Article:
One-third of the city is served by a system of combined sanitary and storm sewers. According to documents released at the public meetings about the city’s Combined Sewer System Long Term Control Plan, during heavy rains, these sewers can overflow and discharge raw, untreated sewage directly into Piney Branch and Rock Creek. These combined sewer overflows can contribute to high bacteria levels and other water contaminants, like lead and zinc and there are more CSOs near Rock Creek and Piney Branch than elsewhere. WASA has said that this is harmful to certain aquatic life and a potential danger to humans. City and Rock Creek Park officials recognized long ago that there is a serious source of pollution in the southern section of Rock Creek Park, and there are warning signs posted near Rock Creek.
The City’s Combined Sewer System Long Term Control Plan specifically provided for the separation of the combined sewers and the consolidation and elimination of 13 outfalls. Yet, the EPA’s recent release of funding projects only referenced 4 outfalls and did not include those that abut the neighborhoods along Rock Creek, near where people actually live. Each year, there are about thirty storm sewer overflows near Rock Creek, which flows directly into the Potomac. This is a matter of national, regional and community concern. It’s time to fix the water for all of us.
In 1977 the District of Columbia city council enacted legislation setting aside 35% of public works contracts for female and minority-owned firms, alleging a history of past discrimination. Minority contractors argued their firms had to put up more money for surety bonds to bid on projects and weren’t big enough to underbid larger firms. Contracts are normally given to the lowest bidder, but under the set-aside program a higher-bidding firm could be given a contract solely because it was owned by a woman or minority. Contractor Arnold O’Donnell sued, claiming the program was “deplorable, costs a fortune, and benefits only a few people who don’t live in the city.” In 1989, the Supreme Court struck down a similar program in Richmond. The Council ordered a disparity study after the Richmond ruling, setting a late-1991 deadline for awarding the study contract, but no contract had been awarded by spring 1992 when the US Court of Appeals struck down the District’s program, finding no evidence of past discrimination.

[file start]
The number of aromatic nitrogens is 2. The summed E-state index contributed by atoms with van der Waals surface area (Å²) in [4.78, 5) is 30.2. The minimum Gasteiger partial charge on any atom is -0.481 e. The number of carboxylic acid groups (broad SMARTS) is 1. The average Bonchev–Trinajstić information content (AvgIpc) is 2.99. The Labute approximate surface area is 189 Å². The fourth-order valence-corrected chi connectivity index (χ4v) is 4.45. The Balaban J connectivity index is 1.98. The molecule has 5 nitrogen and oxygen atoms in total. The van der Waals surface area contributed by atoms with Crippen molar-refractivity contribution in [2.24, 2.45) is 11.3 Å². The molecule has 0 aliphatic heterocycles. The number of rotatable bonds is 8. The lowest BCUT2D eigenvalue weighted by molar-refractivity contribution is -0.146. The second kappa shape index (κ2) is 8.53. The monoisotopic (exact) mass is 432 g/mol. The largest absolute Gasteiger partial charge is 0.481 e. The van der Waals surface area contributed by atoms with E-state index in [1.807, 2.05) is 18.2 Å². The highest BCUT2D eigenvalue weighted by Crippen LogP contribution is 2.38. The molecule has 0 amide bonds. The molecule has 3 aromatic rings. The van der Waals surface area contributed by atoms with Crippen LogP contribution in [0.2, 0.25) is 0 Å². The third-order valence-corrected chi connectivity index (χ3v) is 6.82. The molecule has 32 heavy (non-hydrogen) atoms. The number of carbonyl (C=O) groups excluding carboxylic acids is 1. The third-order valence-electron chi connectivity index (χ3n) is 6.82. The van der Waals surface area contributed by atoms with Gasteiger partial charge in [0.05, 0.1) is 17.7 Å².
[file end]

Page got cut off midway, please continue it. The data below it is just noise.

Mayor Sharon Pratt-Kelly threatened to ignore the court ruling. In a carefully crafted letter to Mayor Pratt-Kelly and the Council, the Federation opposed ignoring the court ruling and argued against emergency legislation because “an issue of this sensitivity requires the utmost public scrutiny only a full hearing process can provide.”
Cooler heads prevailed. Councilmember William Lightfoot introduced a measure that instead awarded 35% of all city contracts to “local, small, disadvantaged businesses,” the program we still have today. Although the Federation believed Councilmember Lightfoot’s measure represented “a reasonable alternative to Mayor Pratt-Kelly’s threat to ignore the court ruling,” the Federation expressed reservations about “channelling 35 percent of the city’s construction dollars to firms whose bids are higher than other firms’ bids.”
Many city agencies did not fully comply with the 35% set-aside for local, small, disadvantaged businesses until Mayor Williams’ second term.
Sources: “Measure Would Shift Criteria for Set-asides,” Washington Times, 19 May 1992; 29 May 1992 Federation Letter to Councilmember William Lightfoot from Federation President Dino Drudi.
September 25, October 23, November 27
January 22, February 26, March 25, April 22, June 24
Federation Awards Banquet May 13, 2008
Holiday luncheon tentative December 18, 2007